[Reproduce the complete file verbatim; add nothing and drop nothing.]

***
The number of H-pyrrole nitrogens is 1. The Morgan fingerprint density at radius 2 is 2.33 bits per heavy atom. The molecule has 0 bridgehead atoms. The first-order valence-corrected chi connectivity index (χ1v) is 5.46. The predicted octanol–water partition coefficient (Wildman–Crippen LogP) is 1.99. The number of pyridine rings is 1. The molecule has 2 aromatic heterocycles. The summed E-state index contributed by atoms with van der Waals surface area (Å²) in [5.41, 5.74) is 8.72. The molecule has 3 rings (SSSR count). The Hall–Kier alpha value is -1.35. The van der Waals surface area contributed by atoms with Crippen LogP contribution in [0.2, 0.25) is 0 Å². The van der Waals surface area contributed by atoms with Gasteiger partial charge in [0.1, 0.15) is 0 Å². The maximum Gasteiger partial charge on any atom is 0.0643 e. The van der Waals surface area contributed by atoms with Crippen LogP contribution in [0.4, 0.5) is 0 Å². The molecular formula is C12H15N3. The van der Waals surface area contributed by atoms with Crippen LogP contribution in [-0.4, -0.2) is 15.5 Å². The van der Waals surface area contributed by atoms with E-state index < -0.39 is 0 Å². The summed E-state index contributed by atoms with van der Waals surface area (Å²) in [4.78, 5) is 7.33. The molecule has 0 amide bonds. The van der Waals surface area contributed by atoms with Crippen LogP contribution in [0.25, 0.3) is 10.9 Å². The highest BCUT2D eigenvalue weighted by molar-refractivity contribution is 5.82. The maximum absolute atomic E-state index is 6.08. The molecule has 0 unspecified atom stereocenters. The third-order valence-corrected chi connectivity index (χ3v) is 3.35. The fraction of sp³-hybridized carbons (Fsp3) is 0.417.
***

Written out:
The number of H-pyrrole nitrogens is 1. The Morgan fingerprint density at radius 2 is 2.33 bits per heavy atom. The molecule has 0 bridgehead atoms. The first-order valence-corrected chi connectivity index (χ1v) is 5.46. The predicted octanol–water partition coefficient (Wildman–Crippen LogP) is 1.99. The number of pyridine rings is 1. The molecule has 2 aromatic heterocycles. The summed E-state index contributed by atoms with van der Waals surface area (Å²) in [5.41, 5.74) is 8.72. The molecule has 3 rings (SSSR count). The Hall–Kier alpha value is -1.35. The van der Waals surface area contributed by atoms with Crippen LogP contribution in [0.2, 0.25) is 0 Å². The van der Waals surface area contributed by atoms with Gasteiger partial charge in [0.1, 0.15) is 0 Å². The maximum Gasteiger partial charge on any atom is 0.0643 e. The van der Waals surface area contributed by atoms with Crippen LogP contribution in [0.4, 0.5) is 0 Å². The molecular formula is C12H15N3. The van der Waals surface area contributed by atoms with Crippen LogP contribution in [-0.4, -0.2) is 15.5 Å². The van der Waals surface area contributed by atoms with E-state index < -0.39 is 0 Å². The summed E-state index contributed by atoms with van der Waals surface area (Å²) in [4.78, 5) is 7.33. The molecule has 0 amide bonds. The van der Waals surface area contributed by atoms with Crippen LogP contribution in [0.25, 0.3) is 10.9 Å². The highest BCUT2D eigenvalue weighted by molar-refractivity contribution is 5.82. The maximum absolute atomic E-state index is 6.08. The molecule has 0 unspecified atom stereocenters. The third-order valence-corrected chi connectivity index (χ3v) is 3.35. The fraction of sp³-hybridized carbons (Fsp3) is 0.417.